Gilles Kuhn: i mean empirically they have the same prediction ;;;; ah and so we can hope to have some differential empirical testing of them pending a integrated qm/gravitiation theory?
Mitsu Ishii: if I am correct, then they will never detect the Higgs boson and unification of QM and gravity may be due to something more like entropic gravity.
Mitsu Ishii: Yes, I believe that is true, Gilles
Gilles Kuhn: very interesting
Mitsu Ishii: these interpretations are only equivalent over standard QM.
Mitsu Ishii: but standard QM is not the final theory
Gilles Kuhn: lol we know who sabotaged cern now ;-))))))
Mitsu Ishii: it can’t be, as it is inconsistent with general relativity…
Agatha Macbeth grins
Mitsu Ishii: if they detect Higgs I will be surprised! But that’s a different intuition separate from my current ideas on interpretation.
Gilles Kuhn: yes due to the epr paradox and non locality
Gilles Kuhn: what do you mean btw by entropic gravity?
Mitsu Ishii: my current VERY vague notion is that gravity is related to localization, which is related to these loops.
Mitsu Ishii: Erik Verlinde: http://en.wikipedia.org/wiki/Gravity_as_an_entropic_force
Gilles Kuhn: ? wow do you imply that gravity is related to information/computation then?
Agatha Macbeth smiles
Mitsu Ishii: yes, I believe it is, and it is related to information localization
Mitsu Ishii: for that reason, I was quite happy to hear about Verlinde’s theory
Mitsu Ishii: which also relates gravity to information
Mitsu Ishii: I wish I had more time to work on these problems!
Agatha Macbeth: Don’t we all?
Gilles Kuhn: your work is not as researcher in physics?
Mitsu Ishii: if Verlinde is right, then it would fit naturally with my interpretation idea and would relate computation to gravity in a natural way.
Theodolite Wickentower: Hmmm… I tend to think of information as being some what limitted by the species percieving it, and would have a different result according to the sensing capabilities of the observer.
Agatha Macbeth nods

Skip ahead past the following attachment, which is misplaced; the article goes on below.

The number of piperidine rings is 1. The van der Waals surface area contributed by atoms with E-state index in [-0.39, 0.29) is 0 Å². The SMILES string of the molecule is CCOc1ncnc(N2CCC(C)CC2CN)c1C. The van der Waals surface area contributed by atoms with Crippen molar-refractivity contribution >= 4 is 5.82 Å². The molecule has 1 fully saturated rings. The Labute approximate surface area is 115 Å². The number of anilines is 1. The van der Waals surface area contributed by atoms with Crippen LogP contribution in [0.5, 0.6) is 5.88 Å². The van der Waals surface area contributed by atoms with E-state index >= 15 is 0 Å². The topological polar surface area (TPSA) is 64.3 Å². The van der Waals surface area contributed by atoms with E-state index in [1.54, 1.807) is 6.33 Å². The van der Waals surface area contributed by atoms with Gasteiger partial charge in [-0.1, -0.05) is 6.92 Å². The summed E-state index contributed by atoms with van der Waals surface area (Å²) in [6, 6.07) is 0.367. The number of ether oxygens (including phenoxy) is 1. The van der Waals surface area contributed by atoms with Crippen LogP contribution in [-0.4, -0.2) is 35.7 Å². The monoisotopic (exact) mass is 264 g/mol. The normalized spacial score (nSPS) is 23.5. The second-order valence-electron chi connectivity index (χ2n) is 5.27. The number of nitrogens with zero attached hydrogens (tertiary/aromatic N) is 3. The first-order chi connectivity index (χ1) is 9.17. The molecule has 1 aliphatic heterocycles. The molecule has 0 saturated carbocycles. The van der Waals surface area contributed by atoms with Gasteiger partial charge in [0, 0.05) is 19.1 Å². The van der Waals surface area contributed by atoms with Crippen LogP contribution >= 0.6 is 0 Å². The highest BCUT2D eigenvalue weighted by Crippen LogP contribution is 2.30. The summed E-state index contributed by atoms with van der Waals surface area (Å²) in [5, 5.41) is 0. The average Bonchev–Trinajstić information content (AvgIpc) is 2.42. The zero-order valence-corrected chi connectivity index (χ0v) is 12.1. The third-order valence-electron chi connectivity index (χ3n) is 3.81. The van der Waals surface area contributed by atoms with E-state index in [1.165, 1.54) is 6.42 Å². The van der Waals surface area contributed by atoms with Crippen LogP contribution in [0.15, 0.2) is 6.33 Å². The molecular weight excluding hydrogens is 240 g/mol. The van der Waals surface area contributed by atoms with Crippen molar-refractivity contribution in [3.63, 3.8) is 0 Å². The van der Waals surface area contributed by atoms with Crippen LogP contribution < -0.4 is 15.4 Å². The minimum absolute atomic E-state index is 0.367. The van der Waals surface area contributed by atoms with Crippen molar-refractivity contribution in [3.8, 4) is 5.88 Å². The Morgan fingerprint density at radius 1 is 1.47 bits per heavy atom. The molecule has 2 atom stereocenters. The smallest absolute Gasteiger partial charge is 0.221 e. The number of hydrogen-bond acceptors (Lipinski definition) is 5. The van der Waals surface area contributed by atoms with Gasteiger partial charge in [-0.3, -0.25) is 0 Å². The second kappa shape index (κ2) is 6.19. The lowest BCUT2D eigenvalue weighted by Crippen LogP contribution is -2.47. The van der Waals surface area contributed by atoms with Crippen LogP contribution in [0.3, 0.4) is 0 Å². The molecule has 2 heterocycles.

Mitsu Ishii: Yes, Theodolite, that is right,
Mitsu Ishii: I agree with that.
Gilles Kuhn: well the problem of sensation is a big problem very related to information too but lot of people things that there is something more to it
Theodolite Wickentower: Of course there is! Blind men and the elephant thing…
Gilles Kuhn: and if you are right mitsu sensation is then related to the most basic ontology of the world
Mitsu Ishii: Yes, I wish I had time to work on this — the reason I didn’t go into the field (physics) as a professional was that at the time I felt that the current approaches didn’t “feel” right to me. I also considered entering philosophy but I was also dissastified with the philosophy departments in the US at the time. So instead I just pursued my own private ideas with friends. At the time, I decided initially to focus on Eastern philosophy, but later have come back to study Western philosophy again.
Arisia Vita: trust your feelings Mitsu, as the great one said…
Arisia Vita: “The supreme task of the physicist is to arrive at those universal elementary
laws from which the cosmos can be built up by pure deduction. There is no
logical path to these laws; only intuition, resting on sympathetic understanding
of experience, can reach them.” Albert Einstein
Mitsu Ishii: The idea I am speaking of I developed in concert with Jonathan Tash as I mentioned, who has a PhD in logic and decision theory and a background in physics as an undergrad as I do. I’ve talked about it with a number of physicists as well.
Mitsu Ishii: Jonathan Tash is one of those brilliant fellows who finished Caltech undergrad in 3 years taking 5-6 classes at once while apparently making no effort at all.
Mitsu Ishii: He was famous for doing all the work for the most difficult physics class at Caltech in one week.
Mitsu Ishii: He and I are close friends and collaborators on this idea. but we haven’t worked on it in a while, though I’m glad to have had the chance to discuss it again here.
Gilles Kuhn: and i am glad that you have done so !
Agatha Macbeth: Well thank you for doing so
Arisia Vita: second that
Mitsu Ishii: thanks for giving me the chance to speak.
Gilles Kuhn: thanks to you to have introduced us to your ideas
Mitsu Ishii: I’ll come back next week and we can chat about other things
Gilles Kuhn: your friend jonhatan would he be interested to speak in the same vein here too
Arisia Vita: pls do
Agatha Macbeth: Yay!
Mitsu Ishii: yes, I’ll email him
Theodolite Wickentower: If I may pick on Gilles a bit here… supposing the differences of his werewolf avatar there… he would percieve the locations of each of the participants in space as much by scent (with that olfactory cavity) as a human would (normally) sense by sight. If following the theories of canine perception, he would also be able to detect our health not only by scent but hearing as well… Thankyou Mitsu
Gilles Kuhn: would be nice
Gilles Kuhn: so welcome to this week seminar we will continue last week discussion on mitsu interpretation of qm